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Physician Assistant

Overview

According to Money magazine, Physician Assistant is one of the Top 10 Best Jobs in America. The Bureau of Labor Statistics projects a 30% job growth rate for the profession through 2020.

With the average PA program at 24-27 months, and the flexibility to move into different areas of medicine without additional training also add to the appeal of the profession.

Physician Assistants can practice and prescribe medicine in all 50 states and the District of Columbia (regulations vary by state) under the license of a physician, can work in a variety of health care settings, and although PAs are trained as generalists in medicine, they can also work in specialty areas, such as orthopedics, emergency medicine, or cardiology for example.

PAs are formally trained to provide the following healthcare services, as designated by a licensed physician:

  • Diagnostic, Preventive, and Therapeutic services
  • Working as members of the health care team, PAs may also:
  • Diagnose illness and disease
  • Examine and treat patients
  • Instruct and counsel patients
  • Order or carry out therapiesOrder and interpret lab tests and X-rays
  • Prescribe medications
  • Record progress notes
  • Take medical histories
  • Treat injuries by suturing, splinting, and casting

PAs can also have managerial duties, order medical and lab supplies and equipment, or may supervise technicians and assistants. While PAs practice under the license of a physician, they may also be the principal care providers in many practices, where a physician may be present for only 1 or 2 days each week. In such cases, the PA confers with the supervising physician and other medical professionals as needed, or as required by law. PAs may also make house calls or go to hospitals and nursing homes to check on patients and report back to the physician.

The Physician Assistant Education Association recently launched a microsite, PAFocus.org for Pre-PAs to discover more about the profession, admissions process, CASPA and veterans information. 

To learn more about this career, watch the video profile of "Physician Assistants."

Working Conditions

PAs usually work in a comfortable, well-lighted environment. Those in surgery often stand for long periods, and others may do considerable walking. Schedules vary according to practice setting, and often depend on the hours of the supervising physician. The workweek of PAs may include weekends, nights, early morning hospital rounds to visit patients, or may be on-call. PAs in clinics usually work a 40-hour week.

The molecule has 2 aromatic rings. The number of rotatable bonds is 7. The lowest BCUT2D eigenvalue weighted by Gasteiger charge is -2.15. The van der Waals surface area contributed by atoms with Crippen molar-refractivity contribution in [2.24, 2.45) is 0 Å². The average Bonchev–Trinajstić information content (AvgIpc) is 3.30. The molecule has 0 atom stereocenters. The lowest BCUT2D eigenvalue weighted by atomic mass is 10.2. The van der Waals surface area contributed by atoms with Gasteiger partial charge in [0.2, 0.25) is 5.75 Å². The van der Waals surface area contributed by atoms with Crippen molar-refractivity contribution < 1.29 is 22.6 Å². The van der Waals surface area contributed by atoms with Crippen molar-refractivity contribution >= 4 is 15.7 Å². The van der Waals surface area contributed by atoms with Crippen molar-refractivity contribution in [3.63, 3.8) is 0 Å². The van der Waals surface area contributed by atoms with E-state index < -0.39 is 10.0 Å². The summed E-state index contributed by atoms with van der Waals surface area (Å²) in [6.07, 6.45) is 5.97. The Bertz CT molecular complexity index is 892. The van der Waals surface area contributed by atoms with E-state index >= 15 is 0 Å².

Academic Requirements

In order to practice, all PAs must graduate from an accredited PA program, pass the national certification exam, and obtain license in the state they wish to practice.

The number of accredited PA programs has increased from 141 in 2008 to 174 in 2013. 89% of programs offer a Master's-level degree. The remainder of PA programs offer either a bachelor's degree, associate’s degree, or certificate of completion. Starting in 2020, all PA programs will be required to offer a Master’s-level degree upon completion of and graduation from a PA program.

A large majority of PA graduates have a bachelor's degree. The Physician Assistant Education Association also provides a searchable list of PA programs via the Program Member Map. Potential applicants may also to subscribe to the recently updated version of the PA Program Directory for an annual fee of $35. Program requirements can be searched among the PA programs with the ability to filter and compare criteria. 

The Central Application Service for Physician Assistants (CASPA) makes it easy to apply to multiple PA programs using a single application, one set up transcripts, one set of letters of recommendation, and one personal statement.